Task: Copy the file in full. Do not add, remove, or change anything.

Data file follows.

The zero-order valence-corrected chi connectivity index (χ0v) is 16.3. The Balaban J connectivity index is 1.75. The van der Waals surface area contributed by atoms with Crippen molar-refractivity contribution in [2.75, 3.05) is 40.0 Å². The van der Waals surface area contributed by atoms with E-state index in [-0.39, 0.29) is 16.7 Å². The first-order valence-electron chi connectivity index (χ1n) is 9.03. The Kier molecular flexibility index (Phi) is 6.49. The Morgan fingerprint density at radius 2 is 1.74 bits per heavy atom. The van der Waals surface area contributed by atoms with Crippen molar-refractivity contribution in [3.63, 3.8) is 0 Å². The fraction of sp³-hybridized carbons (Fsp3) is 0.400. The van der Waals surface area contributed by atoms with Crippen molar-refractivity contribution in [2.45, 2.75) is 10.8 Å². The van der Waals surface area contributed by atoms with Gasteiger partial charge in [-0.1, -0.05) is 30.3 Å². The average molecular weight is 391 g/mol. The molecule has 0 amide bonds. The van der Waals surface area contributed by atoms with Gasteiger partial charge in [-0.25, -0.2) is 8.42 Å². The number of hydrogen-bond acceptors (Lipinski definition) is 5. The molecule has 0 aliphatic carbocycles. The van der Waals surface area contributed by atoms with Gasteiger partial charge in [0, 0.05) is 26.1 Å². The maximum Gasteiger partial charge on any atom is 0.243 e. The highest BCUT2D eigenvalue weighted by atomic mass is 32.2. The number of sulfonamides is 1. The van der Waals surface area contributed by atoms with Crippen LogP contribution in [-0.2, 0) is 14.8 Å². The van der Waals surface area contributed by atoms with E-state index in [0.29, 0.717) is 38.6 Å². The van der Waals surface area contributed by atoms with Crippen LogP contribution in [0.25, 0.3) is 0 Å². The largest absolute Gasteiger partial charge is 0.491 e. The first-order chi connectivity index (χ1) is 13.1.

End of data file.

The zero-order valence-corrected chi connectivity index (χ0v) is 16.3. The Balaban J connectivity index is 1.75. The van der Waals surface area contributed by atoms with Crippen molar-refractivity contribution in [2.75, 3.05) is 40.0 Å². The van der Waals surface area contributed by atoms with E-state index in [-0.39, 0.29) is 16.7 Å². The first-order valence-electron chi connectivity index (χ1n) is 9.03. The Kier molecular flexibility index (Phi) is 6.49. The Morgan fingerprint density at radius 2 is 1.74 bits per heavy atom. The van der Waals surface area contributed by atoms with Crippen molar-refractivity contribution in [3.63, 3.8) is 0 Å². The fraction of sp³-hybridized carbons (Fsp3) is 0.400. The van der Waals surface area contributed by atoms with Crippen molar-refractivity contribution in [2.45, 2.75) is 10.8 Å². The van der Waals surface area contributed by atoms with Gasteiger partial charge in [-0.1, -0.05) is 30.3 Å². The average molecular weight is 391 g/mol. The molecule has 0 amide bonds. The van der Waals surface area contributed by atoms with Gasteiger partial charge in [-0.25, -0.2) is 8.42 Å². The number of hydrogen-bond acceptors (Lipinski definition) is 5. The molecule has 0 aliphatic carbocycles. The van der Waals surface area contributed by atoms with Gasteiger partial charge in [0, 0.05) is 26.1 Å². The maximum Gasteiger partial charge on any atom is 0.243 e. The highest BCUT2D eigenvalue weighted by atomic mass is 32.2. The number of sulfonamides is 1. The van der Waals surface area contributed by atoms with Crippen LogP contribution in [-0.2, 0) is 14.8 Å². The van der Waals surface area contributed by atoms with E-state index in [0.29, 0.717) is 38.6 Å². The van der Waals surface area contributed by atoms with Crippen LogP contribution in [0.25, 0.3) is 0 Å². The largest absolute Gasteiger partial charge is 0.491 e. The first-order chi connectivity index (χ1) is 13.1.